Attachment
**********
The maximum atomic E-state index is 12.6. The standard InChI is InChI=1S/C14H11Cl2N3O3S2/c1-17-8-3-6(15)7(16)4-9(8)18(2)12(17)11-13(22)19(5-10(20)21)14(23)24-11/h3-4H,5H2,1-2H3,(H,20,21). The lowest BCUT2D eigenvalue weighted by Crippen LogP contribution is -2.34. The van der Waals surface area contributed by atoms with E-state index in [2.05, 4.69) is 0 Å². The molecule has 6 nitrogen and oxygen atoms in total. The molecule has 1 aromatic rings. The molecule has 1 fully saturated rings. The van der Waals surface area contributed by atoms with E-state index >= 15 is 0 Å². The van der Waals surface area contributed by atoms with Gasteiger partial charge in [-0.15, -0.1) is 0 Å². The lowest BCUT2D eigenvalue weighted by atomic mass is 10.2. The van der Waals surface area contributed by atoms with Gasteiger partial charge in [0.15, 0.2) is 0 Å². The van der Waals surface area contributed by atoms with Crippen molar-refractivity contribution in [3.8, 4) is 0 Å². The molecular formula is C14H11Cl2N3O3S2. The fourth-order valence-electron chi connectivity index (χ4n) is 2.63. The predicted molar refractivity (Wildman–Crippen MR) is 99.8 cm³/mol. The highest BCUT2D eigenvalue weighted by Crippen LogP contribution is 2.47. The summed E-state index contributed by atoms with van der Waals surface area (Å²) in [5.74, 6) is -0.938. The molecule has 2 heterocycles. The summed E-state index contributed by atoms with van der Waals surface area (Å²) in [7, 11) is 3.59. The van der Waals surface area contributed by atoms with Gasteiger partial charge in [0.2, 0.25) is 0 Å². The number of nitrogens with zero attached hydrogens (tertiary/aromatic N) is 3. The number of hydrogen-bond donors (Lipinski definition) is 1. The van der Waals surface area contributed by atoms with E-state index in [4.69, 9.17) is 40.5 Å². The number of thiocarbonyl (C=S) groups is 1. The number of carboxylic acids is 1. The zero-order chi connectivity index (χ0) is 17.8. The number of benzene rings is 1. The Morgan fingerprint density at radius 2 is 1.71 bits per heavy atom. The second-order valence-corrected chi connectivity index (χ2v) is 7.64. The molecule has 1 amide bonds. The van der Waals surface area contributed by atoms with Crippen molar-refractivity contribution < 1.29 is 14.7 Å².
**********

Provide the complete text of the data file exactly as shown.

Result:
The maximum atomic E-state index is 12.6. The standard InChI is InChI=1S/C14H11Cl2N3O3S2/c1-17-8-3-6(15)7(16)4-9(8)18(2)12(17)11-13(22)19(5-10(20)21)14(23)24-11/h3-4H,5H2,1-2H3,(H,20,21). The lowest BCUT2D eigenvalue weighted by Crippen LogP contribution is -2.34. The van der Waals surface area contributed by atoms with E-state index in [2.05, 4.69) is 0 Å². The molecule has 6 nitrogen and oxygen atoms in total. The molecule has 1 aromatic rings. The molecule has 1 fully saturated rings. The van der Waals surface area contributed by atoms with E-state index >= 15 is 0 Å². The van der Waals surface area contributed by atoms with Gasteiger partial charge in [-0.15, -0.1) is 0 Å². The lowest BCUT2D eigenvalue weighted by atomic mass is 10.2. The van der Waals surface area contributed by atoms with Gasteiger partial charge in [0.15, 0.2) is 0 Å². The van der Waals surface area contributed by atoms with Crippen molar-refractivity contribution in [3.8, 4) is 0 Å². The molecular formula is C14H11Cl2N3O3S2. The fourth-order valence-electron chi connectivity index (χ4n) is 2.63. The predicted molar refractivity (Wildman–Crippen MR) is 99.8 cm³/mol. The highest BCUT2D eigenvalue weighted by Crippen LogP contribution is 2.47. The summed E-state index contributed by atoms with van der Waals surface area (Å²) in [5.74, 6) is -0.938. The molecule has 2 heterocycles. The summed E-state index contributed by atoms with van der Waals surface area (Å²) in [7, 11) is 3.59. The van der Waals surface area contributed by atoms with Gasteiger partial charge in [0.2, 0.25) is 0 Å². The number of nitrogens with zero attached hydrogens (tertiary/aromatic N) is 3. The number of hydrogen-bond donors (Lipinski definition) is 1. The van der Waals surface area contributed by atoms with E-state index in [4.69, 9.17) is 40.5 Å². The number of thiocarbonyl (C=S) groups is 1. The number of carboxylic acids is 1. The zero-order chi connectivity index (χ0) is 17.8. The number of benzene rings is 1. The Morgan fingerprint density at radius 2 is 1.71 bits per heavy atom. The second-order valence-corrected chi connectivity index (χ2v) is 7.64. The molecule has 1 amide bonds. The van der Waals surface area contributed by atoms with Crippen molar-refractivity contribution < 1.29 is 14.7 Å².